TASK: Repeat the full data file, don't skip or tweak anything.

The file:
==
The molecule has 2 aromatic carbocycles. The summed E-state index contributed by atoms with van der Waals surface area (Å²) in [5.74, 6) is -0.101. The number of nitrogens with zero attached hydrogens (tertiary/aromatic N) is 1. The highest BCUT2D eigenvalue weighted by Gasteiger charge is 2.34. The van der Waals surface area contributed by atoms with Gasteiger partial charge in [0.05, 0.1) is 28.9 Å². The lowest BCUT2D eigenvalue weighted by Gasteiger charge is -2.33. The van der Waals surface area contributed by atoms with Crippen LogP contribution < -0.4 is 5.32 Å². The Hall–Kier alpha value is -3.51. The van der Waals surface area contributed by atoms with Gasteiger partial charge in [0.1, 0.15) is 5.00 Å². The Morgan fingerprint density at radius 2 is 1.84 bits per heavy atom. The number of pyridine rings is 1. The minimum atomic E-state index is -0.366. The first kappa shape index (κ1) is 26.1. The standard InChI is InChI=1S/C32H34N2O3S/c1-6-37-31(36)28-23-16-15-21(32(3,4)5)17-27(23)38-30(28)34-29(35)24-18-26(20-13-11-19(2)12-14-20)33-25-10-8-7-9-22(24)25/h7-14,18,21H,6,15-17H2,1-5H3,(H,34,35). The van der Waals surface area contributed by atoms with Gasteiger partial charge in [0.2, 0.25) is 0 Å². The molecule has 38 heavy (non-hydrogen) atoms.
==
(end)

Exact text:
The molecule has 2 aromatic carbocycles. The summed E-state index contributed by atoms with van der Waals surface area (Å²) in [5.74, 6) is -0.101. The number of nitrogens with zero attached hydrogens (tertiary/aromatic N) is 1. The highest BCUT2D eigenvalue weighted by Gasteiger charge is 2.34. The van der Waals surface area contributed by atoms with Gasteiger partial charge in [0.05, 0.1) is 28.9 Å². The lowest BCUT2D eigenvalue weighted by Gasteiger charge is -2.33. The van der Waals surface area contributed by atoms with Crippen LogP contribution < -0.4 is 5.32 Å². The Hall–Kier alpha value is -3.51. The van der Waals surface area contributed by atoms with Gasteiger partial charge in [0.1, 0.15) is 5.00 Å². The Morgan fingerprint density at radius 2 is 1.84 bits per heavy atom. The number of pyridine rings is 1. The minimum atomic E-state index is -0.366. The first kappa shape index (κ1) is 26.1. The standard InChI is InChI=1S/C32H34N2O3S/c1-6-37-31(36)28-23-16-15-21(32(3,4)5)17-27(23)38-30(28)34-29(35)24-18-26(20-13-11-19(2)12-14-20)33-25-10-8-7-9-22(24)25/h7-14,18,21H,6,15-17H2,1-5H3,(H,34,35). The van der Waals surface area contributed by atoms with Gasteiger partial charge in [0.2, 0.25) is 0 Å². The molecule has 38 heavy (non-hydrogen) atoms.